Monday, 7 June 2010

Come and have a go if you think your hard enough...

Expanding on Jo’s post from a few weeks ago on cheating AI I’ve recently suffered a streak from it myself. I’d been looking forward to Modnation Racers for months; I’ve always loved kart racers and the idea of a one where you can create karts, characters and tracks sounded like an idea that couldn’t go wrong. Unfortunately, it did.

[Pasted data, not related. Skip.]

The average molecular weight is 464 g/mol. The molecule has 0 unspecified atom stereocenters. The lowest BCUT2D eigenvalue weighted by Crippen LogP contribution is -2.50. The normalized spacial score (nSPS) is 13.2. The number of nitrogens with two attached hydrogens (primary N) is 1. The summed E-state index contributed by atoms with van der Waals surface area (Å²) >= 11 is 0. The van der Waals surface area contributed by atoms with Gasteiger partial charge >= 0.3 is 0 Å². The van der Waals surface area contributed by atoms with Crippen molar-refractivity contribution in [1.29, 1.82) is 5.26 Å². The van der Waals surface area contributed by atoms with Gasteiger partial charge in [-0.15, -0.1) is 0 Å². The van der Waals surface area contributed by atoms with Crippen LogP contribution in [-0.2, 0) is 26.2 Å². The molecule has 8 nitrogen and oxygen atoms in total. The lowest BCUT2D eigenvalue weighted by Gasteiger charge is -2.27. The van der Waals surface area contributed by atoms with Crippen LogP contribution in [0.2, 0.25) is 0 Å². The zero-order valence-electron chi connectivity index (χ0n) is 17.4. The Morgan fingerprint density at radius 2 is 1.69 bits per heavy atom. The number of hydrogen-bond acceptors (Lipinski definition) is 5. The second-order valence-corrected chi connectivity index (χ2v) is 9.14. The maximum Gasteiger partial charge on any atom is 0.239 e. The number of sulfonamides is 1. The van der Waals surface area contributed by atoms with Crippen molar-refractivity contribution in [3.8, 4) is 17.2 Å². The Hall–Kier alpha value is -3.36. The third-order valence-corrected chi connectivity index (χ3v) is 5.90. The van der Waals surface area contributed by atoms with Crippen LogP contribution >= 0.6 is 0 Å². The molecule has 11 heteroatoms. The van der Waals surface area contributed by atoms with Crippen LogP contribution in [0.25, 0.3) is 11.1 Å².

There’s a career mode you need to play to unlock parts and objects for creations which is fun and challenging at first but towards the end of it I was pulling my hair out and resisting the urge to put my foot through the screen out of sheer frustration. Each racer has 2-3 bonus challenges which can range from anything to a perfect lap (no wall hits, challenging but fair) to some that are stupidly situational and just becomes a game of sheer luck, one makes you need to sideswipe an specific opponent at a specific point in the track, this means being right at his side when you are in that area and having enough power in your boost meter to perform the sideswipe, and then hoping he doesn’t shield... And then finishing first. This is the most wearisome task anyone has ever conceived. Don’t get me wrong, I love a challenge on a game, as long is it’s a fair one, I want to have at least some control over my fate and not have it all bottle down to whether someone happens to be in a certain place at a certain time. By the end of the career I just ended up skipping most of the challenges due to not wanting to risk the irritation that might come with them. Unfortunately this just put me off the game and I haven’t even gone back for the creation aspect since, which is the whole reason I bought it.